EPA: Creosote testing poorly handled

Published 11:36 pm Wednesday, November 25, 2009

The federal government has said testing for creosote by the city of Hattiesburg in a neighborhood near a closed plant was inadequate.

In a letter to the city earlier this month, the Environmental Protection Agency said the work done by APEX Environmental Consultants to determine whether the soil and groundwater of the residential neighborhood in south Hattiesburg was still contaminated with creosote did not comply with its standards and protocols.

The Hattiesburg American reports that the Forrest County Environmental Support Team, a group of environmental activists and property owners, has asked the city to test again.

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Officials at APEX told the newspapers that they had no comment at this time.

City officials said they hope to talk with the EPA representatives to determine what the next step will be.

Hattiesburg’s Gulf States Creosote Plant shut down nearly 50 years ago, but the clean up of creosote continued for many years.

The chemical company Tronox, formerly Kerr-McGee Chemical Corp., ironed out an agreement with Norfolk Southern Railroad to clean a ditch that ran about 100 yards along the northwest side of the railroad tracks.

Gulf States operated the plant from the 1930s until about 1960, when it was acquired by Union Camp. Kerr-McGee ultimately acquired control of the plant, which sits on about 20 acres in south Hattiesburg.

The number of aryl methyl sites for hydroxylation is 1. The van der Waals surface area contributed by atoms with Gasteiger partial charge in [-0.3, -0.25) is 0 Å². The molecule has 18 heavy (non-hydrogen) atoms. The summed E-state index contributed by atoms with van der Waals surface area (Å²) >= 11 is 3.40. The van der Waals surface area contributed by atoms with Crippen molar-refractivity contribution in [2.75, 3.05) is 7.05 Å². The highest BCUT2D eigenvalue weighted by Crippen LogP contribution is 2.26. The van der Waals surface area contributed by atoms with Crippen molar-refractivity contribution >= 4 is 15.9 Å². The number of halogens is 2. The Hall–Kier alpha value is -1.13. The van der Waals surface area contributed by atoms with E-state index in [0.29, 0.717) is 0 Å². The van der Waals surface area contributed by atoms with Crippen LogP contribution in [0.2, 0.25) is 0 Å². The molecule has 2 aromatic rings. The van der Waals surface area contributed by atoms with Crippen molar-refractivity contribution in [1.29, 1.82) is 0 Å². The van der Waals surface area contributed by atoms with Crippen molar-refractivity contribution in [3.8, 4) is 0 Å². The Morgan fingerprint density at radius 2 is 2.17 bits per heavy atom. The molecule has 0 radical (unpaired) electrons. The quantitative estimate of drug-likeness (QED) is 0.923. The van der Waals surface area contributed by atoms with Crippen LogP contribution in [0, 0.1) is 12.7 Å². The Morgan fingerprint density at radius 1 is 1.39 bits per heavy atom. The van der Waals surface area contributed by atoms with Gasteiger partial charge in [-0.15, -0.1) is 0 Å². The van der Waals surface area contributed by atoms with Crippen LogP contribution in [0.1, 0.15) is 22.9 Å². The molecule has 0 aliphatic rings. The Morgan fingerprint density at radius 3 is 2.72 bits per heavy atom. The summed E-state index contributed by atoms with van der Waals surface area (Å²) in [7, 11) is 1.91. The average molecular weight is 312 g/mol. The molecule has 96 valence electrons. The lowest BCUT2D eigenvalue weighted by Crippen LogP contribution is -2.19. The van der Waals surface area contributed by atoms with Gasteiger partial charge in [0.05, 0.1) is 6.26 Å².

Creosote was found in the ground at the site after the company went out of business in the 1960s.

Sometime prior to 1960, the creosote seeped into the ground of an old industrial park in the area, which then drained, contaminating several blocks near the plant, environmental agencies said.

In its Nov. 6 letter to Mayor Johnny DuPree, Dawn Taylor, a member of the EPA’s Site Evaluation Section, said APEX failed to test for the primary constituents normally associated with creosote contamination. Taylor also said APEX failed to keep information on times when soil was collected and details of what it found.

The city hired APEX in 2007 at the request of residents, who are convinced the chemical is still present in their neighborhood. The city paid APEX $60,000 to review the Mississippi Department of Environmental Quality’s past investigation of the same area.

In 2008, APEX told city officials that although trace amounts of the pollutant were found in several groundwater samples, it did not pose a threat to residents.

Exposure to creosote can cause mild health problems such as rashes to more severe, including liver and kidney problems and cancer.